Aussie licensed producer, supplier and exporter of medicinal cannabis, Althea Group Holdings Ltd [ASX:AGH] are having a difficult day of trading thanks to a company update on the ASX.
Althea issued a trading halt on Wednesday in anticipation of the update.
The update covered Althea’s prescription growth, as well as a share sale by major shareholder Aphria Inc.
It seems the latter news has outweighed company progress, given Althea’s share price has dropped over 17% at time of writing.
Today we discuss whether Althea has the potential to bounce back from this blow.
What is Aphria’s motive? Althea share price reacts…
According to the update, Aphria has committed to a block trade that involves selling 36.697 million AGH shares, which is equivalent to 15.7% of the issued capital.
A major concern might be that Aphria have agreed to offload the shares at 40 cents apiece.
Before today’s share price plummet, AGH shares were trading at 53 cents. This means Aphria intended to sell their shares at almost a 25% discount.
Today’s drop may be a result of investors pricing in this discount to the AGH share value.
Aphria has been recently selling its shares on-market the Australian Financial Review (AFR) reports.
Further details of the block trade are outlined in the update:
‘The block trade, assisted by PAC Partners Securities [a stockbroker] will be purchased by institutional investors. Althea board members will also purchase shares as part of the transaction.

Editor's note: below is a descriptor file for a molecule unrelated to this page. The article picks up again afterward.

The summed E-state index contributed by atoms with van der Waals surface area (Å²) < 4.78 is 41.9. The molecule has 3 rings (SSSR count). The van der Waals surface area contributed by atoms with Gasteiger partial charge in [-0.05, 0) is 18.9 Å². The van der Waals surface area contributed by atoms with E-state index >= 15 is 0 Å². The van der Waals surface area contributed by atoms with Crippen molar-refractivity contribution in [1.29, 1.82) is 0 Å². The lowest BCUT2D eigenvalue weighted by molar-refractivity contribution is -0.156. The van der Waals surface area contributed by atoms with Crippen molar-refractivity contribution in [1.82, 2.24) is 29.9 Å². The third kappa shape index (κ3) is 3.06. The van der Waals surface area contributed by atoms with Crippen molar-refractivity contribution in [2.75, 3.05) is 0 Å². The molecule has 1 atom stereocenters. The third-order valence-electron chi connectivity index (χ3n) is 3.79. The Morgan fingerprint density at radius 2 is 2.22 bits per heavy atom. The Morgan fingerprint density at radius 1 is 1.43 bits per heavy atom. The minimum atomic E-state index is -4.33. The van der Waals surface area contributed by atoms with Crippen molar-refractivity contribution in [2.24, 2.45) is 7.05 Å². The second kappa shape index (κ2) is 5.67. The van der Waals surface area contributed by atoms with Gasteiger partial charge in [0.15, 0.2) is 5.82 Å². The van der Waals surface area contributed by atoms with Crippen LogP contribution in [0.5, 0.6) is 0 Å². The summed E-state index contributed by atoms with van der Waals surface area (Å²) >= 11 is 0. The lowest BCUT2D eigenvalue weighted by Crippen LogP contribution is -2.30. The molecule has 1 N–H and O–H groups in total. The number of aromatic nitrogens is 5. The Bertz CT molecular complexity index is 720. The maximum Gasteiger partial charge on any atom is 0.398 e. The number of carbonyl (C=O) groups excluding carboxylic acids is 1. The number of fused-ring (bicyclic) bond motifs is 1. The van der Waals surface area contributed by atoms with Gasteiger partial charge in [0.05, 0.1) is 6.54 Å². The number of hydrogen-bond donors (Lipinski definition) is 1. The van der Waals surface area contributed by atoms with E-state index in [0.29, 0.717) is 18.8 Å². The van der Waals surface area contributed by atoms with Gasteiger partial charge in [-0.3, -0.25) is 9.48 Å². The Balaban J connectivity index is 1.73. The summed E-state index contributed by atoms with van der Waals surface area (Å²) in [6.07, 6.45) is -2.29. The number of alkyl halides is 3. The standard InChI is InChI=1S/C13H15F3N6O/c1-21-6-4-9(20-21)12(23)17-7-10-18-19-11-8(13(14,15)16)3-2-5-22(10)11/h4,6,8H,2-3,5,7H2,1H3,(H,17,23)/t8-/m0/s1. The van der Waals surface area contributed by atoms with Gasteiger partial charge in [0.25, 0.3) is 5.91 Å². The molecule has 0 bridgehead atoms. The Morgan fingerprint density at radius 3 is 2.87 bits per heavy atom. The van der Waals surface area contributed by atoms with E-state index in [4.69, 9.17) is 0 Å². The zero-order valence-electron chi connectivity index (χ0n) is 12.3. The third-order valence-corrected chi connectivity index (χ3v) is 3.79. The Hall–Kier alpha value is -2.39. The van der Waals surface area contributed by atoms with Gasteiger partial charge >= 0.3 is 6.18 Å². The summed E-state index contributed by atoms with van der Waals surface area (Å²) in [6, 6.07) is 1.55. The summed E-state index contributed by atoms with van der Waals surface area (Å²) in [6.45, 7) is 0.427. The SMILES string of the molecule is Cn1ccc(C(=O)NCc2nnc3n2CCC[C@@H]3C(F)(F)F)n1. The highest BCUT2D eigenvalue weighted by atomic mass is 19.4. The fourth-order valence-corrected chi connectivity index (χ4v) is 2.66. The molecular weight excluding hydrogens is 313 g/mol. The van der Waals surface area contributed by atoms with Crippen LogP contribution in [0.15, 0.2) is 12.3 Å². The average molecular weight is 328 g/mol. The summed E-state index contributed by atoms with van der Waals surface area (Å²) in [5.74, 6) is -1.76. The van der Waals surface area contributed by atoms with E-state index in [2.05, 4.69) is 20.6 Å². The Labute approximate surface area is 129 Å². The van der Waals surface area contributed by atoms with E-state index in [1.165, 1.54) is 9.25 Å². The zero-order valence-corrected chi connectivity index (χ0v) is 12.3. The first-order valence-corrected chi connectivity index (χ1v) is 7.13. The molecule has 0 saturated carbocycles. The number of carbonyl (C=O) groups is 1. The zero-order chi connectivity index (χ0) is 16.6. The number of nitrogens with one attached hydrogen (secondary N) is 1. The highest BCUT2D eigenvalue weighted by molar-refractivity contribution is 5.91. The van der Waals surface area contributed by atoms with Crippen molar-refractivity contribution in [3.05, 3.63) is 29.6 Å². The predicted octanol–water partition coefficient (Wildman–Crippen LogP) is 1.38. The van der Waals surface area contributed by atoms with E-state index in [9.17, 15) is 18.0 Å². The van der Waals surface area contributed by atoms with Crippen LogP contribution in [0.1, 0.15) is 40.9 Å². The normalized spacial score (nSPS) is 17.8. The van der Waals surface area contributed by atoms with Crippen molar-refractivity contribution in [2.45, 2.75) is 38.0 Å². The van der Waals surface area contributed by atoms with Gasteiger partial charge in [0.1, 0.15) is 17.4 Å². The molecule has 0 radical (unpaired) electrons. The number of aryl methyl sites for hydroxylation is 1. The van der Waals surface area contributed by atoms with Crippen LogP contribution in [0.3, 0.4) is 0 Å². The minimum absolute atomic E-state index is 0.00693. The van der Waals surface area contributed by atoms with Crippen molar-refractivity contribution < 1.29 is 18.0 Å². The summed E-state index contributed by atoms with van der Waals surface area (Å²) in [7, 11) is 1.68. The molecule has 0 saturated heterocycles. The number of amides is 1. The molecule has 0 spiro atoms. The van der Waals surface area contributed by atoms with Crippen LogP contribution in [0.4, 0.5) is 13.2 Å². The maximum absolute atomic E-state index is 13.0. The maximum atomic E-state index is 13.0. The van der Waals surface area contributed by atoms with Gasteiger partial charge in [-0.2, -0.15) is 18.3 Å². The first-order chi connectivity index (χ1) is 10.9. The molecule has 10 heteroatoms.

‘The sale of the shares, which are a non-essential holding of Aphria, is in line with Aphria’s commitment to enhance corporate governance practices and a renewed focus on its strategic plan.
‘Following the block trade, Aphria will continue to hold 5.35% (12.25 million shares) of the Company’s issued capital.’
Althea CEO, Josh Fegan noted that the company understand Aphria are ‘readjusting their strategic focus’ and believe they have ‘confirmed their commitment to remain a strong commercial partner of Althea’.
Aphria have been supplying medicinal cannabis to Althea. However, the recent approval for Althea to start growing its own cannabis in South-East Melbourne means this arrangement was set to change next year.
While this could be a factor in Aphria’s decision to back down, the size of the stake they are selling could cause some to speculate that they know something about AGH that retail investors do not.
Is it all bad news for Althea?
If you believe in Althea’s vision for the future, this could be considered a buying opportunity.
After all, the update did reveal that Althea are on track with their 4,000 Aussie patient goal by the end of 2019. And there are now over 2,700 patients being prescribed Althea medicinal cannabis in Oz.
These fundamentals are just a small part of Althea’s market edge in Australia. Check out this free report to see what else makes Althea one of our top three pot stocks for 2020.
It’s worth considering that capital in cannabis stocks has been drying up recently, as seen in the sustained downtrend of ETFMG Alternative Harvest ETF [MJ]:
Being discerning in this market will be key.
We pick three potential winners in this report.
For Money Morning